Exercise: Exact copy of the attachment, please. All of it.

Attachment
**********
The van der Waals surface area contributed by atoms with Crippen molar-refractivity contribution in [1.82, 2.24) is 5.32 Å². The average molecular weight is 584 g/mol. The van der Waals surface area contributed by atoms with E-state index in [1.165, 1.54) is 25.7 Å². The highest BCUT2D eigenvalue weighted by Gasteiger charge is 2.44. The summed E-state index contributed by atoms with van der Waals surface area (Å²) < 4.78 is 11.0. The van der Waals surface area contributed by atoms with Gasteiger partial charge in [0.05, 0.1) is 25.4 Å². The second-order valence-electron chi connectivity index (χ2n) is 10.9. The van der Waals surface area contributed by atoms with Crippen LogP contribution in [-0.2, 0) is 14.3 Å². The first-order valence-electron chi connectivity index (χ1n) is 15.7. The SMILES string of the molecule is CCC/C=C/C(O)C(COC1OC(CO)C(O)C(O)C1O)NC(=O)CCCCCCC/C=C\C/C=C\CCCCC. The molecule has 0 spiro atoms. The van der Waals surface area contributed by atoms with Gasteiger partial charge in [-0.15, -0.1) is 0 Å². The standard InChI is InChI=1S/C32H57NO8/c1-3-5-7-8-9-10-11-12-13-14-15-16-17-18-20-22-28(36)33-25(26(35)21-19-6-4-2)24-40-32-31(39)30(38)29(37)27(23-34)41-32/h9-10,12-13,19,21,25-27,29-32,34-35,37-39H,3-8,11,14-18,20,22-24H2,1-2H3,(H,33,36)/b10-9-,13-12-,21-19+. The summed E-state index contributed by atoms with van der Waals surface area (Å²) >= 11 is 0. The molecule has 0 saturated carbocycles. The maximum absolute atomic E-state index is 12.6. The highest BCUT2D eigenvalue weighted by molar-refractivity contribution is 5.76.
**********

The van der Waals surface area contributed by atoms with Crippen molar-refractivity contribution in [1.82, 2.24) is 5.32 Å². The average molecular weight is 584 g/mol. The van der Waals surface area contributed by atoms with E-state index in [1.165, 1.54) is 25.7 Å². The highest BCUT2D eigenvalue weighted by Gasteiger charge is 2.44. The summed E-state index contributed by atoms with van der Waals surface area (Å²) < 4.78 is 11.0. The van der Waals surface area contributed by atoms with Gasteiger partial charge in [0.05, 0.1) is 25.4 Å². The second-order valence-electron chi connectivity index (χ2n) is 10.9. The van der Waals surface area contributed by atoms with Crippen LogP contribution in [-0.2, 0) is 14.3 Å². The first-order valence-electron chi connectivity index (χ1n) is 15.7. The SMILES string of the molecule is CCC/C=C/C(O)C(COC1OC(CO)C(O)C(O)C1O)NC(=O)CCCCCCC/C=C\C/C=C\CCCCC. The molecule has 0 spiro atoms. The van der Waals surface area contributed by atoms with Gasteiger partial charge in [-0.15, -0.1) is 0 Å². The standard InChI is InChI=1S/C32H57NO8/c1-3-5-7-8-9-10-11-12-13-14-15-16-17-18-20-22-28(36)33-25(26(35)21-19-6-4-2)24-40-32-31(39)30(38)29(37)27(23-34)41-32/h9-10,12-13,19,21,25-27,29-32,34-35,37-39H,3-8,11,14-18,20,22-24H2,1-2H3,(H,33,36)/b10-9-,13-12-,21-19+. The summed E-state index contributed by atoms with van der Waals surface area (Å²) >= 11 is 0. The molecule has 0 saturated carbocycles. The maximum absolute atomic E-state index is 12.6. The highest BCUT2D eigenvalue weighted by molar-refractivity contribution is 5.76.